Fadi Mitri, the Head of Africa for petroleum giant PUMA Energy, has emphasized the importance of Ghanaians paying fair market prices for fuel in order to guarantee a constant supply of petroleum products in the country.
Ghana's government has been implementing policy measures, such as the gold-for-oil deal, to enhance the country's energy security due to liquidity challenges and depleting foreign reserves.
However, such measures alone may not be enough to meet all of Ghana's petroleum needs, leading to the potential for disruption in fuel supply. Speaking during a recent visit to Ghana, Mitri highlighted PUMA Energy's long-standing presence and significant investment in the country, stating, “we've been in Ghana for over 15 years and we are certainly one of the largest energy investors in the country. We've invested over the last ten years $450 Million.”
On the issue of ensuring a constant supply of petroleum products, Mitri argued that “the answer to that from PUMA's perspective is that what can ensure that supplies reliably arrive in Ghana is that Ghanaians are always able to pay the fair market price for the supplies.”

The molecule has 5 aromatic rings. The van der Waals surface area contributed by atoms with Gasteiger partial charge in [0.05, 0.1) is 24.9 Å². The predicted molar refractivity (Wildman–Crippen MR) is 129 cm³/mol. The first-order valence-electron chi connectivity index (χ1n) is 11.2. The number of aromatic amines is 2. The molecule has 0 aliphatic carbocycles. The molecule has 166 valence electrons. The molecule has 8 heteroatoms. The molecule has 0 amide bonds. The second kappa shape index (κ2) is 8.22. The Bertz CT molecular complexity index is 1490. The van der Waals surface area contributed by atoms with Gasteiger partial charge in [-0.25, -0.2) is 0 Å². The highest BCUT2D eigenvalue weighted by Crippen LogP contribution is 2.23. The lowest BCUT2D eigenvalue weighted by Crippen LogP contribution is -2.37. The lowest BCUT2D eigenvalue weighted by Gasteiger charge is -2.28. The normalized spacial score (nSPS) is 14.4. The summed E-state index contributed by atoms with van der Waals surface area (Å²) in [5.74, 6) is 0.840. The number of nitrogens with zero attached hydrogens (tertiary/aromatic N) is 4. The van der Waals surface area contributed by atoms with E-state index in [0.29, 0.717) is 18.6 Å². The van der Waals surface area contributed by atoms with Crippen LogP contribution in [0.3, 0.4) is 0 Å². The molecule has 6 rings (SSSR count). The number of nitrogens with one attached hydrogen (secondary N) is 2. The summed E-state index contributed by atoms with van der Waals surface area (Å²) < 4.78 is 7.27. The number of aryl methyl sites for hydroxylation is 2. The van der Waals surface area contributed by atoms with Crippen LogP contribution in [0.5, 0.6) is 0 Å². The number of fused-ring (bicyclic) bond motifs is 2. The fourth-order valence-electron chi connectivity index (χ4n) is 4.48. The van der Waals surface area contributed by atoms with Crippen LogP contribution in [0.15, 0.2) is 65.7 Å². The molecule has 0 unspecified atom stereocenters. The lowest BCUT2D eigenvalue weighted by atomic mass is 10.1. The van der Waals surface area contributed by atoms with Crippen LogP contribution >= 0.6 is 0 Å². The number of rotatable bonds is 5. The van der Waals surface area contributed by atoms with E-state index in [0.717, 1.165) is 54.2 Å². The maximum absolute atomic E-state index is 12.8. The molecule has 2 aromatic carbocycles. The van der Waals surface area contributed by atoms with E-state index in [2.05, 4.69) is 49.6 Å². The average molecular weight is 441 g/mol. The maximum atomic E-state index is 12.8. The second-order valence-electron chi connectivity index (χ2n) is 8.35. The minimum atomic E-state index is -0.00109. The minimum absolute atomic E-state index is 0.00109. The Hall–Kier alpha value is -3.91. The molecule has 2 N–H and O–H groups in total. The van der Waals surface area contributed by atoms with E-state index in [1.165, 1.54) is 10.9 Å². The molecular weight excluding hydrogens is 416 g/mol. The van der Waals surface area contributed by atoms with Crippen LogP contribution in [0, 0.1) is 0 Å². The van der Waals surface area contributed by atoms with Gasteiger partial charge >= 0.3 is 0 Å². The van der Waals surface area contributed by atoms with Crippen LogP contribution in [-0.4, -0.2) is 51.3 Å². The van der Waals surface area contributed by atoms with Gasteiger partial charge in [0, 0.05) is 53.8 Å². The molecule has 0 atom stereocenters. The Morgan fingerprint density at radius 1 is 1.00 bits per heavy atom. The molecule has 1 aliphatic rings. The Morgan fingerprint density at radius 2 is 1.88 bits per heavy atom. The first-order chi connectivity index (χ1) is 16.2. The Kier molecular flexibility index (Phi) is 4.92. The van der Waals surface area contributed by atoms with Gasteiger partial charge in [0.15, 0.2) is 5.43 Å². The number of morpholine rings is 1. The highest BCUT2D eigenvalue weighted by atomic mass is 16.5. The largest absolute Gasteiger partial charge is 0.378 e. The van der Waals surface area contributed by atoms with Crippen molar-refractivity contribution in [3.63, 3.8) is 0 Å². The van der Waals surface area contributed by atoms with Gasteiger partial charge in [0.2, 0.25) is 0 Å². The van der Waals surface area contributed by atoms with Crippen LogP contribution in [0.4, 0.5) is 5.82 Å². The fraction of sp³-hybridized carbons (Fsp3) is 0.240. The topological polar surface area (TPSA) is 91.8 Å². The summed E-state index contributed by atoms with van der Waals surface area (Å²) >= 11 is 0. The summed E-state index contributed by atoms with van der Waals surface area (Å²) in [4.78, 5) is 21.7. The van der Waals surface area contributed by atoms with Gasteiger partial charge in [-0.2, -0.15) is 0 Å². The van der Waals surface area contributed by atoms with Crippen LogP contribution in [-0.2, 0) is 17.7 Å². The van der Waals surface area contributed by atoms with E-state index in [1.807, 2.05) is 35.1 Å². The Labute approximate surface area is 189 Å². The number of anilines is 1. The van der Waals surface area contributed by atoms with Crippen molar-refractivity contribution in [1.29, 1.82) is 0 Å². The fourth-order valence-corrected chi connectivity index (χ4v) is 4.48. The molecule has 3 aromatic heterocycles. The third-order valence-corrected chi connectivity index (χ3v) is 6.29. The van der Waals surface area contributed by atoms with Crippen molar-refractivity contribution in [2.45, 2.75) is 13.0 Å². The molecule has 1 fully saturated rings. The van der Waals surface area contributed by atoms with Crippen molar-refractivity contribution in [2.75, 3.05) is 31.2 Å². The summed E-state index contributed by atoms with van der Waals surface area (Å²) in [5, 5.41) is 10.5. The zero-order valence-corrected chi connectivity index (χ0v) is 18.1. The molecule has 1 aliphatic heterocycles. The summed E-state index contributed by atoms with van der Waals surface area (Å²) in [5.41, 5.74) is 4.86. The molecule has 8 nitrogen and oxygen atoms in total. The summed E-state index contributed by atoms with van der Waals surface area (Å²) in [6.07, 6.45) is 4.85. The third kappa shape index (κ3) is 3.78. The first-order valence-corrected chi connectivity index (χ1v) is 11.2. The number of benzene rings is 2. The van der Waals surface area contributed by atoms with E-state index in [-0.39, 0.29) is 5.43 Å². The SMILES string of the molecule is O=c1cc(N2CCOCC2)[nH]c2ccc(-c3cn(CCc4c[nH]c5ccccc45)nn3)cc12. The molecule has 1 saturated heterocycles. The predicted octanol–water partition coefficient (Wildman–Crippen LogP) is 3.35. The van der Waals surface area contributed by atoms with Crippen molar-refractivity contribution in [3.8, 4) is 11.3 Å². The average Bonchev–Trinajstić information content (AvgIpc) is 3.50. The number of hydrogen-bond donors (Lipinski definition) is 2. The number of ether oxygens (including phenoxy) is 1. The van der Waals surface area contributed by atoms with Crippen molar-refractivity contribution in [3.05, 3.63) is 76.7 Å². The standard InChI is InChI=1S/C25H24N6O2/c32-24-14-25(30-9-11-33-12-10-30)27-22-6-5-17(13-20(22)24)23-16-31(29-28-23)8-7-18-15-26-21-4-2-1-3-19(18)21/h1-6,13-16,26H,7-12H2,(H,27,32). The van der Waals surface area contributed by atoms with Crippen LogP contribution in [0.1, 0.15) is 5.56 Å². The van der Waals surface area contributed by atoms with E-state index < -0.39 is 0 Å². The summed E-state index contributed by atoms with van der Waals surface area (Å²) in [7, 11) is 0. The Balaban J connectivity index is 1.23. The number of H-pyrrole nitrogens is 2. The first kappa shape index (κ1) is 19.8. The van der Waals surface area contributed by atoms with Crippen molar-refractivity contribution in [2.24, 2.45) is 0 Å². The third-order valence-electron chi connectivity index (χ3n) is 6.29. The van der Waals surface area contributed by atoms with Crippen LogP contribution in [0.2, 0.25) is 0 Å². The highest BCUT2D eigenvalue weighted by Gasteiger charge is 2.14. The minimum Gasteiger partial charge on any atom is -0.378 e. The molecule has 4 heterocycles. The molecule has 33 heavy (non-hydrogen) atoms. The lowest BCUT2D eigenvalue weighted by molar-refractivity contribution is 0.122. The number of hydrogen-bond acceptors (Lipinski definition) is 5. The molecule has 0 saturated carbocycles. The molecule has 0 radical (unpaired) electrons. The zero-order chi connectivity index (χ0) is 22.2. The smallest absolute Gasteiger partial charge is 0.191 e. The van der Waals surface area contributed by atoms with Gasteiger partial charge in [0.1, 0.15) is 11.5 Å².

He went on to explain that the deregulation of the fuel market in Ghana allows for price fluctuations, but the currency must also be allowed to fluctuate based on market conditions.
Unfortunately, the Institute for Energy Security (IES) has predicted a seven to 13 per cent increase in the prices of petrol, diesel, and Liquefied Petroleum Gas (LPG) starting February 1, 2023, for the next two weeks.
This means petrol is expected to sell for about GH¢15 per litre, while diesel will go for over GH¢17 per litre. The IES attributes the price hike to the sharp depreciation of the cedi over the past two weeks and rising international fuel prices as observed on the global S&P Platts platform.